White House rhetoric runs counter to policy realities, speech experts say

President George W. Bush frequently has been criticized for being verbally challenged, but a new rhetorical analysis of the Bush White House, based on the public record, argues that the president and his colleagues have demonstrated an impressive facility with the language.

According to the researchers, whose findings appear in a new book, "Globalization and Empire: The U.S. Invasion of Iraq, Free Markets, and the Twilight of Democracy" (University of Alabama Press), the Bush presidency has built a verbal "operation of deception" characterized by fabrications and lies, disinformation and propaganda, posturing and threats and an arsenal of rhetorical tricks, chief among them what rhetoricians call logical fallacies.

The researchers also say that the public statements and policies of the Bush White House generally have clashed with each other. The authors say irregular but common practices of the administration -- what the researchers call "crony capitalism," "patriotic provincialism," "privatizing globalism" and "institutionalized privateering" -- are not only ruining Iraq, but cheating U.S. taxpayers out of billions of dollars and potential social services, threatening to send the United States into a "numbing economic morass," and undercutting democracy.

Collectively, the deceptions and policies constitute "a massive campaign to change the ways Americans think about democracy, globalization, and empire," wrote authors Stephen Hartnett, a professor of speech communication, and Laura Ann Stengrim, a doctoral candidate, both at the University of Illinois at Urbana-Champaign.

Looking at the relationship between the Bush administration's public statements and its policies on many issues -- weapons of mass destruction, waging war on Iraq, the reconstruction of Iraq, Sept. 11, Abu Ghraib and the CIA leak incident -- Hartnett and Stengrim found "a powerful bond between fraying and increasingly deceptive norms of public discourse and post-9/11 political and economic policies."

Their analysis, which uses case studies based on historical research, evidence-based arguments and detailed rhetorical criticism, illustrates, among other things, "the remarkably complicated ways the Bush administration has used 9/11 as an elastic justification for waging wars of globalization and empire under the banner of free trade and democracy."

Regarding the rationales used for going to war in Iraq, the authors determined that the president's arguments were "fabrications spun from evidence that was shaky at best, outright nonsense at worst, and that the labyrinthine cover-ups following these initial fabrications amount to a second, equally dangerous series of lies."

"Although it is not the first time deceptions have been foisted on the world by a dissembling president, we demonstrate that President Bush's WMD (weapons of mass destruction) rhetoric amounts to a pattern of lying that poses a serious threat to the foundational principles of democracy," the authors wrote.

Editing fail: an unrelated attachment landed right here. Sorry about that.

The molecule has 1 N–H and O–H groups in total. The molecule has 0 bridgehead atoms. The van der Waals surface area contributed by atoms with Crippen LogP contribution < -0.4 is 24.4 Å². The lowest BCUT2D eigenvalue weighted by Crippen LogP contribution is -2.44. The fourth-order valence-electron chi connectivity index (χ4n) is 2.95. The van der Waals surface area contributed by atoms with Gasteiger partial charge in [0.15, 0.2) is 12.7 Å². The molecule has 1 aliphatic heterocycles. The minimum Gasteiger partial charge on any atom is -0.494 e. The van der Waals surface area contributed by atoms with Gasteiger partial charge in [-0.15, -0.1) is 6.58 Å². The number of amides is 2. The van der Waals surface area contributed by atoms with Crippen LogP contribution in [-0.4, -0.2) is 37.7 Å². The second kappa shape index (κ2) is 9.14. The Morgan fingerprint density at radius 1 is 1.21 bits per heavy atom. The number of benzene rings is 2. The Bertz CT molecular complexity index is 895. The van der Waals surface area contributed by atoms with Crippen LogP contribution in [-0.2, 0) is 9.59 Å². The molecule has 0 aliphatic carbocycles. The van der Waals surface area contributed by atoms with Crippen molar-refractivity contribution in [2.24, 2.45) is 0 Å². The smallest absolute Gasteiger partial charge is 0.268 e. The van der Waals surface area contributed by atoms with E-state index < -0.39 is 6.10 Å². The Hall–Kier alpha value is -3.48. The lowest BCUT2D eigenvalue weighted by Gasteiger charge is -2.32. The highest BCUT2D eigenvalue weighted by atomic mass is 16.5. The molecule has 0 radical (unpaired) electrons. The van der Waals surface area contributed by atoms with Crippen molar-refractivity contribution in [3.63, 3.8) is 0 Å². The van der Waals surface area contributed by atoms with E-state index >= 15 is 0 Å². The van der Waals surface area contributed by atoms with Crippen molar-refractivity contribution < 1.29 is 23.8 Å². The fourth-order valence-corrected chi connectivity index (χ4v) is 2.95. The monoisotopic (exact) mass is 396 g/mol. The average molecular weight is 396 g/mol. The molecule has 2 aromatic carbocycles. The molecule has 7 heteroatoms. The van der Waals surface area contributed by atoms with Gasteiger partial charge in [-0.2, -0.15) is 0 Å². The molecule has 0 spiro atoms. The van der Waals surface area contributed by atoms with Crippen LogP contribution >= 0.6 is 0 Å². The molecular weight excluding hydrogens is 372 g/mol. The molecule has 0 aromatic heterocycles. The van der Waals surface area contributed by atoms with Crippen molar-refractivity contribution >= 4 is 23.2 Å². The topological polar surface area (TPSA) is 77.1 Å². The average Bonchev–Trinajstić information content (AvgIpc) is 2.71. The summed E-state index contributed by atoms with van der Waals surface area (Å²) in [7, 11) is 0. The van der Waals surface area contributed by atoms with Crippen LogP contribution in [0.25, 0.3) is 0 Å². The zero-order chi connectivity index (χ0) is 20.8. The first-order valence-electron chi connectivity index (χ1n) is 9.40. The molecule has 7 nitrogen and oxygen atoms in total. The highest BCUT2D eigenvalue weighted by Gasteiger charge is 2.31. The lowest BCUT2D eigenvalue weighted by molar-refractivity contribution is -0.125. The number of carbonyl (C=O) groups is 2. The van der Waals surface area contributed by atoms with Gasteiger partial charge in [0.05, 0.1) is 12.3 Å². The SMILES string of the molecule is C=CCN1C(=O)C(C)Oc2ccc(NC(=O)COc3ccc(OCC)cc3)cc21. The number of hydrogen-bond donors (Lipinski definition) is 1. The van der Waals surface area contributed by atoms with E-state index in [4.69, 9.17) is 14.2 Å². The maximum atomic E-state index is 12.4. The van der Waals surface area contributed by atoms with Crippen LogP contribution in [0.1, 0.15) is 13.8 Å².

There also is a "yawning abyss" between Bush administration statements and the facts regarding reconstruction in Iraq.

The president, facing criticism from Canada and pressure from Britain regarding the administration's country-limited bidding process for reconstruction work in 2003, agreed to open the process on $18.6 billion in projects. As of April 2004, the authors wrote, the companies that had received contracts still were overwhelmingly based in the United States.

And contrary to the president's statements that the oil flowing again in Iraq is "Iraqi oil, owned by the Iraqi people," the oil, the authors wrote, is owned by the international consortium of creditors behind the Trade Bank of Iraq (TBI), which, in turn, is managed by U.S.-based banking giant JP Morgan Chase.

Iraqi oil thus "belongs to JP Morgan Chase and the international consortium of bankers behind the TBI, those parties benefiting from the U.N.-created Compensation Fund, and international fossil-fuel elites running the Development Fund for Iraq."

Although Secretary of Defense Donald Rumsfeld claimed in 2003 that the war had "literally nothing to do with oil," he repeatedly traveled to Baghdad in the mid-1980s to negotiate with Saddam Hussein for the construction of a U.S. pipeline that would have shipped Iraqi oil through Jordan to port of Aqaba, where it would be put on ships for America, the authors wrote. Fearing Israeli air strikes on the pipeline, Saddam turned down the deal in 1985.

The authors wrote that they offer their book "from positions of deep sadness and unflagging hope, for although we are not proud of our nation's actions in Iraq, and although many of the stories and facts conveyed here can only be called shameful, we continue to believe in the promises and practices of American democracy."

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Last reviewed: By John M. Grohol, Psy.D. on 21 Feb 2009
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